When my children were toddlers, I wanted them (ideally) not just to be quiet while the Sacrament was being passed, but to feel the Spirit and learn what’s so important about it. One successful way for me to enhance our reverence has been to quietly whisper in my child’s ear about what the Sacrament means. Pro tip: If you whisper in an unending stream, they don’t have a moment to get a shriek in edgewise. Through many years of trying to teach them the importance of the Sacrament, I’ve learned a few valuable lessons that have changed how I think about the Sacrament, too. Below are some of the insights I’ve gained as I have sought to teach my little ones about this important ordinance.
When the bread was being passed, I would teach my children that the bread is representative of Jesus Christ’s body. Over many years of pondering this, I believe the bread also represents his life—his mortal, earthly life; his day-to-day actions, and living example of how to treat people, how to forgive, how to be bold in a righteous cause. He is our ultimate exemplar. I believe the bread representing his physical flesh also represents the way he used that body—the way he lived.
The water, therefore, represents his blood, but also his willingness to spill that blood for our sake. It represents His ultimate sacrifice given freely to us. His blood marked the path back to our heavenly home. Without his atoning sacrifice, we have a good man, a prophet, a teacher, but we still have no hope. The water reminds us of our hope in Christ.
Both the way He lived and the reasons why He died are taught in the administration of the Sacrament.
The Unique Wording of Each Sacrament Prayer
I’ve also learned to listen more carefully to the words of the Sacrament prayers. I’ve noticed a distinct difference that has enhanced my faith and encouraged me to more fully live my covenants.
The Sacrament prayer can be found in D&C 20:77 and 79. The beginning of each is very similar.
|Prayer for the bread||Prayer for the water|
|O God, the Eternal Father,||O God, the Eternal Father,|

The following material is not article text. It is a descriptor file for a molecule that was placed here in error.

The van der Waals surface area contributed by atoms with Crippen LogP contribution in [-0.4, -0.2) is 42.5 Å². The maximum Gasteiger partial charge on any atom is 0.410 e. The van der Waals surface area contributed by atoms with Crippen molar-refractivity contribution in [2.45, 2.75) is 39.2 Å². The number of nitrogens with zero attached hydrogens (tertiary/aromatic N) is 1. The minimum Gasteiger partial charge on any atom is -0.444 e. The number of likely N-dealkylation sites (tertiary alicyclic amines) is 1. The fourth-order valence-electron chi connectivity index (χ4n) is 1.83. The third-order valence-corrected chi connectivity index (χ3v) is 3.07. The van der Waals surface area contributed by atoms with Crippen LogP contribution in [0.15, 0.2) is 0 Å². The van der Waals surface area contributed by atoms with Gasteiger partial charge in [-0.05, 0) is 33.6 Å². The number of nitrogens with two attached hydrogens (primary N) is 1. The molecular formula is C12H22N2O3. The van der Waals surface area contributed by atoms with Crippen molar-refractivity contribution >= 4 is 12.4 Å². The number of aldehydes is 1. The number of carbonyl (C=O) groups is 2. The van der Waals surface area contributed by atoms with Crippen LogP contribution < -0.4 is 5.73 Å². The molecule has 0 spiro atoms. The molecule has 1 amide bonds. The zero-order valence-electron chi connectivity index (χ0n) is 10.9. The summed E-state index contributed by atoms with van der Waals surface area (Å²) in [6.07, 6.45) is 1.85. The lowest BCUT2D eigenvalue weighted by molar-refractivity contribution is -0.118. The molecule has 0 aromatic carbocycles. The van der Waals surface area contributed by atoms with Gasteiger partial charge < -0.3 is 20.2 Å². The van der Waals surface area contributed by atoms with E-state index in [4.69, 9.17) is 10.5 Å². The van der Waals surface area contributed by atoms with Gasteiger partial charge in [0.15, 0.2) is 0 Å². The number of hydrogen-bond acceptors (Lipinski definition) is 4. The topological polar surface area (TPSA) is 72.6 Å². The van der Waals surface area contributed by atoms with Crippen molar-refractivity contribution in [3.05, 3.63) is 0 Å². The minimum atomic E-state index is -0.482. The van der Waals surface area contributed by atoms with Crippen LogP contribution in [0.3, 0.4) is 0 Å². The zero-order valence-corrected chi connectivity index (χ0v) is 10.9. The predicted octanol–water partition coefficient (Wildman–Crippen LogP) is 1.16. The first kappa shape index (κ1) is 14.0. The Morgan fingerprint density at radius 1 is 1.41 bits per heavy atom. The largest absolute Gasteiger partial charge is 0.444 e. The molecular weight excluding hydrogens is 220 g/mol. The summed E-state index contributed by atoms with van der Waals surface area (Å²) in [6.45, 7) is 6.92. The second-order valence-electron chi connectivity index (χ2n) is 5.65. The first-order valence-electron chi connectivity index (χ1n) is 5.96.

|we ask thee in the name of thy Son, Jesus Christ,||we ask thee in the name of thy Son, Jesus Christ,|
|to bless and sanctify this bread to the souls of all those who partake of it,||to bless and sanctify this [water] to the souls of all those who drink of it;|
|that they may eat in remembrance of the body of thy Son,||that they may do it in remembrance of the blood of thy Son, which was shed for them;|
|and witness unto thee, O God, the Eternal Father;||that they may witness unto thee, O God, the Eternal Father;|
To this point in the prayer, the words are almost verbatim, only changing for bread vs. water, how to ingest it, and what it is partaken in remembrance of. Then, things change.
|Prayer for the bread (cont.)||Prayer for the water (cont.)|
|that they are willing to take upon them the name of thy Son, and always remember him and keep his commandments which he has given them;||that they do always remember him,|
|that they may always have his Spirit to be with them. Amen.||that they may have his Spirit to be with them. Amen.|
What we are willing to do represents how we use our agency. It’s what we want, what we choose, what we desire to do.
Elder Neal A. Maxwell of the Quorum of the Twelve Apostles said, “What we insistently desire, over time, is what we will eventually become and what we will receive in eternity.”
Clearly, what we desire, what we are willing to do and be makes a huge impact on our eternal lives. Being willing to take on Christ’s name, remember Him, and keep His commandments are our first covenants (through baptism).
What we will matters! But entirely alone, it’s not enough.
And so, we have the next prayer. “That [we] do always remember Him.” Yes, we must be willing, but we also must do. God requires our willing heart and our obedience.
It won’t be perfect. We will make mistakes in our doing, but that’s what the Atonement and Savior are for!
The next time we partake of the Sacrament, let us consider what we are willing to do for the Savior, and then commit to doing it. Then His joyful, peaceful, hopeful Spirit will always be with us.
What have you learned from taking the Sacrament?
Becca loves audiobooks, cookies, hiking, walking, singing with Millennial Choirs and Orchestras, going out with her husband, and raising their ten chickens and five children. She still wants to meet her hero Sheri Dew, see magma and a blue whale in person, and uplift others with her words.